Tom Swiderski, University of North Carolina
sdI am a Ph.D. candidate in the Department of Public Policy at UNC Chapel Hill studying secondary and higher education in the US. I use quantitative methods to examine the effects of education programs and policies, especially those affecting the transition out of high school. I focus particularly on “college-prep” policies that require or encourage high school students to engage in college-level coursework and college-preparatory activity.
Emileigh Harrison, University of Chicago
Hello! I’m a PhD student studying Public Policy at the University of Chicago. My research focuses on examining ways to reduce inequality and eliminate barriers to education; particularly for women, first-generation college students, and other historically disadvantaged groups. Currently, I am studying the effects of statewide higher education policies on the academic outcomes of community college students, as well as changes in gender and racial representation in children’s books over time.
Steve Hemelt, University of North Carolina – Chapel Hill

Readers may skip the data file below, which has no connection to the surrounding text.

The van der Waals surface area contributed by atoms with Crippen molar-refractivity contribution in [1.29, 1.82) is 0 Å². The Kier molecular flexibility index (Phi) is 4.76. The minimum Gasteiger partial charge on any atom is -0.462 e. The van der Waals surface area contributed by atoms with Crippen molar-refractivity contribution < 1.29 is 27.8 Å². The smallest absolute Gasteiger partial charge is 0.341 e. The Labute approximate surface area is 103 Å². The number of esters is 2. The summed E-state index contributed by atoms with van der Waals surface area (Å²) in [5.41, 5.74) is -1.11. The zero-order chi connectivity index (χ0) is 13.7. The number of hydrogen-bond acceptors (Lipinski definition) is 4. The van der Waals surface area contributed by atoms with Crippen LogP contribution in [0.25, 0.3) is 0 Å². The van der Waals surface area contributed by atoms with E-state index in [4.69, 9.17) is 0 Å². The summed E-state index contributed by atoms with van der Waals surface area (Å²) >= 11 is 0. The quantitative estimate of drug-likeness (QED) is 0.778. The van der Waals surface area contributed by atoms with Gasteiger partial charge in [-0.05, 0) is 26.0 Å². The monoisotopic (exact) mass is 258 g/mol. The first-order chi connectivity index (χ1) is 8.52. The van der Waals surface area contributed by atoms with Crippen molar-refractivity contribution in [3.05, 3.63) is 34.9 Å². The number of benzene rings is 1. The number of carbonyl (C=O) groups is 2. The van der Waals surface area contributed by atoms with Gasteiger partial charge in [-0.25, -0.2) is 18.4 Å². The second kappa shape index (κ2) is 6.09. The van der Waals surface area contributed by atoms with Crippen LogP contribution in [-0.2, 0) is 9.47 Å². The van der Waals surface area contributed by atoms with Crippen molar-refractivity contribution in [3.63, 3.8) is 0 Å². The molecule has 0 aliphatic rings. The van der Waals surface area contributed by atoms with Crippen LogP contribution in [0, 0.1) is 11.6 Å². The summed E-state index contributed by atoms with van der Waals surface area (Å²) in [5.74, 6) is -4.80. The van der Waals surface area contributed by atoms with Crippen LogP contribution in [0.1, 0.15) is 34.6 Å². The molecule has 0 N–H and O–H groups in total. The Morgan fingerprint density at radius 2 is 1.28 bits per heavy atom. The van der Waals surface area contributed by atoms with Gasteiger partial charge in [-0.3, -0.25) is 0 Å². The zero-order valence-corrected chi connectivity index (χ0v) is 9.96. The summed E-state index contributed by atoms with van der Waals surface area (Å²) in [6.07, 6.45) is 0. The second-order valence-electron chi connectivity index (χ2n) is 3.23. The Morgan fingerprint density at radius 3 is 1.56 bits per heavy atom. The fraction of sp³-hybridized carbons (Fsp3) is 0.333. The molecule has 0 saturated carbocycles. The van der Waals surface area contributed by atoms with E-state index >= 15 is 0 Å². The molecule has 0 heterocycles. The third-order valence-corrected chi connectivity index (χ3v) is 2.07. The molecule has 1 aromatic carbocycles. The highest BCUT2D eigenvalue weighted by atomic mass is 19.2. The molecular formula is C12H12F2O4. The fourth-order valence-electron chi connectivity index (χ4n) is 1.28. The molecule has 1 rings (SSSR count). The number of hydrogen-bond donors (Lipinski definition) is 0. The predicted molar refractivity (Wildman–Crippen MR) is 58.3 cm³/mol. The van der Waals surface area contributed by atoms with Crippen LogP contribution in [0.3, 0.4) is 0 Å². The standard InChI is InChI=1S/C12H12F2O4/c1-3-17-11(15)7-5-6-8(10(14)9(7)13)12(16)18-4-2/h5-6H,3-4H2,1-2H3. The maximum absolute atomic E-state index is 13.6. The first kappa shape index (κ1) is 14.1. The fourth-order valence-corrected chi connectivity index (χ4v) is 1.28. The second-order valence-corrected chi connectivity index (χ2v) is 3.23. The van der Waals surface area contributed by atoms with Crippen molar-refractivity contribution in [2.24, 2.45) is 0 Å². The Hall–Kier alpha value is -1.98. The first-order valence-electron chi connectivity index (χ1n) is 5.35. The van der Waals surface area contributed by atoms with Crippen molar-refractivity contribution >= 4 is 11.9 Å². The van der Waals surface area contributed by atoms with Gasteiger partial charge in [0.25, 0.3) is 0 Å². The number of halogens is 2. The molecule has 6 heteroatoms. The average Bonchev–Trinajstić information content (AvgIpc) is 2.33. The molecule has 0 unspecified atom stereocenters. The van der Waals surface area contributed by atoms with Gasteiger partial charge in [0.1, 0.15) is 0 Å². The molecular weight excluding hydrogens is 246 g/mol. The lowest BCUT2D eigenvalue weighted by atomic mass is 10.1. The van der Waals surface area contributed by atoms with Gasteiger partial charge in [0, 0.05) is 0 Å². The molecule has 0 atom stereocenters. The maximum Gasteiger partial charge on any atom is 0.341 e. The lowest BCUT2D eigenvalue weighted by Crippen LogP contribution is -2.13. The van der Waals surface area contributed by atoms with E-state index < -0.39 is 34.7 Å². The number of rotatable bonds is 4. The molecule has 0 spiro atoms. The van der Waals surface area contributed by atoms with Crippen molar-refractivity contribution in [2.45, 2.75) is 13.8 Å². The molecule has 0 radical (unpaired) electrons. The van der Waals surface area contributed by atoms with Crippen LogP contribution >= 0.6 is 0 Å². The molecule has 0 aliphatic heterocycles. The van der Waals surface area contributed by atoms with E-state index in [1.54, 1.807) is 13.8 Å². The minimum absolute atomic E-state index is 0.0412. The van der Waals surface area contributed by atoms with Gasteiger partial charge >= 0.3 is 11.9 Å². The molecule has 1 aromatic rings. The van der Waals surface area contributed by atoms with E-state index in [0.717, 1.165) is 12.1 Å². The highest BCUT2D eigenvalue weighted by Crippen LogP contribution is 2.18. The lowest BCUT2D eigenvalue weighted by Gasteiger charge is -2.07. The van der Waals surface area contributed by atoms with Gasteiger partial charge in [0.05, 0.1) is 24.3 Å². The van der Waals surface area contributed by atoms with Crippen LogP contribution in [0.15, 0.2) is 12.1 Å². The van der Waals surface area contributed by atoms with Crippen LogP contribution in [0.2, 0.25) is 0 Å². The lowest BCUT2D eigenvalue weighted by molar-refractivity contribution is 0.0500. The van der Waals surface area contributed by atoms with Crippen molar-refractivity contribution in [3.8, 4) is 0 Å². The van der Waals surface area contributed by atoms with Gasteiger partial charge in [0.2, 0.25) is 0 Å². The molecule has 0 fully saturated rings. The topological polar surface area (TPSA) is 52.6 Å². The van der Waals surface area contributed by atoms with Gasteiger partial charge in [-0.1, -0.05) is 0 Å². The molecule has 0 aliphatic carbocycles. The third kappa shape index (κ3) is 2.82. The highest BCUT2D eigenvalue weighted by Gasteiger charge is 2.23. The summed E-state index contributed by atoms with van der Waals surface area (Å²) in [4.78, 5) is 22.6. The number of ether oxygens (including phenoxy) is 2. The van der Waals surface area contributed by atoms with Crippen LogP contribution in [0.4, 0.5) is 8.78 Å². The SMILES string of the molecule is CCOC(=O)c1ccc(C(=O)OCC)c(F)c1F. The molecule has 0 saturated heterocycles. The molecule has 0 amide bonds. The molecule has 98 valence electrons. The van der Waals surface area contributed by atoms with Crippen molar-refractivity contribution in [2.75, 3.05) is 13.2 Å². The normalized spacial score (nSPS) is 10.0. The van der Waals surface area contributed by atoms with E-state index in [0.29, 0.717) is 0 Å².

Steven Hemelt is an Associate Professor of Public Policy at the University of North Carolina at Chapel Hill. Hemelt is a Research Fellow at the Institute of Labor Economics (IZA), a Senior Researcher at the National Center for Analysis of Longitudinal Data in Education Research (CALDER), and serves as an Associate Editor of Education Finance and Policy. His current work focuses on transitions to life after high school, skill demand, college costs, and student success in higher education—especially for first-generation students and those from low-income backgrounds. Hemelt holds a Ph.D. in Public Policy from the University of Maryland, Baltimore County (UMBC), along with undergraduate degrees in economics and Spanish. Prior to graduate school, he was a high school teacher in Maryland.
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